As Forrest Gump liked to point out, life is like a box of chocolates: you never know what you’re going to get. For Barbara Haselrud, that metaphor proved all too literal. After 10 successful years of selling chocolates for Russell Stover Candies, she was unexpectedly let go in 2006. She was 55.
“Because sales jobs were quickly diminishing with the growth of the Internet, I knew at my age I had to reinvent myself quickly,” she says in an article by Cathy Cassata that appeared in CMA Today.
Then, in another twist of fate that would have made Forrest Gump nod knowingly, Haselrud received a brochure in the mail from a technical college touting its medical assisting program. “It just spoke to me,” she says. A few months later she graduated from the program and was hired immediately.
Haslerud’s first job was at her externship site, Essentia Health, in Duluth, Minn. And once again, it seemed that Forrest Gump was scripting her story: after years of selling candy, she wound up in the clinic’s medical and surgical weight management department.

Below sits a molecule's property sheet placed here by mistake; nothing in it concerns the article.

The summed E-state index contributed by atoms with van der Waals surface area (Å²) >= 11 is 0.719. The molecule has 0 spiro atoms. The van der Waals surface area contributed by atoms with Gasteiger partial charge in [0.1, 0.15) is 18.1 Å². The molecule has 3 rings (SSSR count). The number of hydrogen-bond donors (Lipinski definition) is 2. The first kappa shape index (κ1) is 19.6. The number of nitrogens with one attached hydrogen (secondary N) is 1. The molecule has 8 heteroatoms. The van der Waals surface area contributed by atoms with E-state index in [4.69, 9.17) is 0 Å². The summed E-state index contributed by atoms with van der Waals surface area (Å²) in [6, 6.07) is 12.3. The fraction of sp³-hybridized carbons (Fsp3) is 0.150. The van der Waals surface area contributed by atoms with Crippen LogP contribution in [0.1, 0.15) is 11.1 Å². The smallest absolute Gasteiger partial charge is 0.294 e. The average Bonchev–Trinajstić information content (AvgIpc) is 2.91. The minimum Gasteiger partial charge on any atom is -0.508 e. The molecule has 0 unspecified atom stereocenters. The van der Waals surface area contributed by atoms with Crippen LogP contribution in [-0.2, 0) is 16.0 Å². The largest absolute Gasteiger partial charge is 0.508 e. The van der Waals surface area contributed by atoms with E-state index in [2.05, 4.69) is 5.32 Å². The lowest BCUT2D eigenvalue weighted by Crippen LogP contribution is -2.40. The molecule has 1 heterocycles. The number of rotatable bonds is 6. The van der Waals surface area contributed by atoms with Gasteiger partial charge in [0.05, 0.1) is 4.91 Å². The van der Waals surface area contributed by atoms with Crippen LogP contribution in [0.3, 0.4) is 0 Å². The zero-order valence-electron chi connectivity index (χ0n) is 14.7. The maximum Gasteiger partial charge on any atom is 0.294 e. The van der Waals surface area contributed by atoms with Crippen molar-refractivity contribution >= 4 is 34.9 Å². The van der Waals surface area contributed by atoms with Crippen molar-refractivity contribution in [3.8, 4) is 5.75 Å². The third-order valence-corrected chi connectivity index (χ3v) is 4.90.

In terms of fulfillment, Haselrud much prefers medical assisting to selling chocolates. “I love it. Right before our eyes we see people change their lives. It’s the most wonderful, rewarding job,” she says.
Her passion and dedicated earned Haslerud the clinic’s Employee of the Year award in 2009. She does it all, from scheduling patients and taking their vital signs to assisting surgeons with lap band fills. “I also help run the weight loss information session, which introduces patients to weight loss surgeries,” Haslerud says.
Connecting with patients brings Haselrud immense satisfaction. “We form bonds with patients, get to know them, and see their metamorphosis. When patients come in and they’re struggling, having difficulty breathing or their joints are hurting, I get excited for them, because I know their life is going to change and I’m going to get to witness it,” she says.
“It’s such a positive experience to help people reach their goals. When I lost my sales job, I was devastated, but I’m actually happy it happened because it gave me the opportunity to touch people’s lives in a way I never imagined I could.”